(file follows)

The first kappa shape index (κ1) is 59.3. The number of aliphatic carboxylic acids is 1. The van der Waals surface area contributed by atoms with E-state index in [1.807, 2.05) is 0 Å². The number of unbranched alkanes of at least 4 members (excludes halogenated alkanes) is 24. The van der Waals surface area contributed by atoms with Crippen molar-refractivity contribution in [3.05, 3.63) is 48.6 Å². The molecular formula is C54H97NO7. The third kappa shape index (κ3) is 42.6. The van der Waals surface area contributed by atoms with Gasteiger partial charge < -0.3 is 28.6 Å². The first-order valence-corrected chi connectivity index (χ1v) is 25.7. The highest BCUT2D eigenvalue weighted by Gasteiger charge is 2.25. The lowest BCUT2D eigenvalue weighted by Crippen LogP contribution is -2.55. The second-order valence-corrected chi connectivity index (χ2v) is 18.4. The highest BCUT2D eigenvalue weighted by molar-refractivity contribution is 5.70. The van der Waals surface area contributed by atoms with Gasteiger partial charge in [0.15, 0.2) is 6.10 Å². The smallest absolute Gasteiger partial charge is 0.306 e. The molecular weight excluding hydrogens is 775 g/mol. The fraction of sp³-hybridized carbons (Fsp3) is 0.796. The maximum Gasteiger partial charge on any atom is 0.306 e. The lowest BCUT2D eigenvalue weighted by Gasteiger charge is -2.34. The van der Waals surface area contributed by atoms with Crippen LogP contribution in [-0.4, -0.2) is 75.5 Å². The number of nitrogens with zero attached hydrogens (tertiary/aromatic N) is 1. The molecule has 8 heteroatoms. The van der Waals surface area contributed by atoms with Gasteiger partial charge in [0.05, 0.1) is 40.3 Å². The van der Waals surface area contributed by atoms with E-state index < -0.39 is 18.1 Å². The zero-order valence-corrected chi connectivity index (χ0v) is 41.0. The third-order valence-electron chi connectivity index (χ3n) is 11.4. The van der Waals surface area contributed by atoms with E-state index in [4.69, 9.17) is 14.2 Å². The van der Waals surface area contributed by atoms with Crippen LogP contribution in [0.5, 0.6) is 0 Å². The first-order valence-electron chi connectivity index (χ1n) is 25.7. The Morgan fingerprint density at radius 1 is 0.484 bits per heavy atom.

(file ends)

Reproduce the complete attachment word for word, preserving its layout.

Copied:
The first kappa shape index (κ1) is 59.3. The number of aliphatic carboxylic acids is 1. The van der Waals surface area contributed by atoms with E-state index in [1.807, 2.05) is 0 Å². The number of unbranched alkanes of at least 4 members (excludes halogenated alkanes) is 24. The van der Waals surface area contributed by atoms with Crippen molar-refractivity contribution in [3.05, 3.63) is 48.6 Å². The molecular formula is C54H97NO7. The third kappa shape index (κ3) is 42.6. The van der Waals surface area contributed by atoms with Gasteiger partial charge < -0.3 is 28.6 Å². The first-order valence-corrected chi connectivity index (χ1v) is 25.7. The highest BCUT2D eigenvalue weighted by Gasteiger charge is 2.25. The lowest BCUT2D eigenvalue weighted by Crippen LogP contribution is -2.55. The second-order valence-corrected chi connectivity index (χ2v) is 18.4. The highest BCUT2D eigenvalue weighted by molar-refractivity contribution is 5.70. The van der Waals surface area contributed by atoms with Gasteiger partial charge in [0.15, 0.2) is 6.10 Å². The smallest absolute Gasteiger partial charge is 0.306 e. The molecular weight excluding hydrogens is 775 g/mol. The fraction of sp³-hybridized carbons (Fsp3) is 0.796. The maximum Gasteiger partial charge on any atom is 0.306 e. The lowest BCUT2D eigenvalue weighted by Gasteiger charge is -2.34. The van der Waals surface area contributed by atoms with Crippen LogP contribution in [-0.4, -0.2) is 75.5 Å². The number of nitrogens with zero attached hydrogens (tertiary/aromatic N) is 1. The molecule has 8 heteroatoms. The van der Waals surface area contributed by atoms with Gasteiger partial charge in [0.05, 0.1) is 40.3 Å². The van der Waals surface area contributed by atoms with E-state index < -0.39 is 18.1 Å². The zero-order valence-corrected chi connectivity index (χ0v) is 41.0. The third-order valence-electron chi connectivity index (χ3n) is 11.4. The van der Waals surface area contributed by atoms with E-state index in [4.69, 9.17) is 14.2 Å². The van der Waals surface area contributed by atoms with Crippen LogP contribution in [0.5, 0.6) is 0 Å². The first-order valence-electron chi connectivity index (χ1n) is 25.7. The Morgan fingerprint density at radius 1 is 0.484 bits per heavy atom.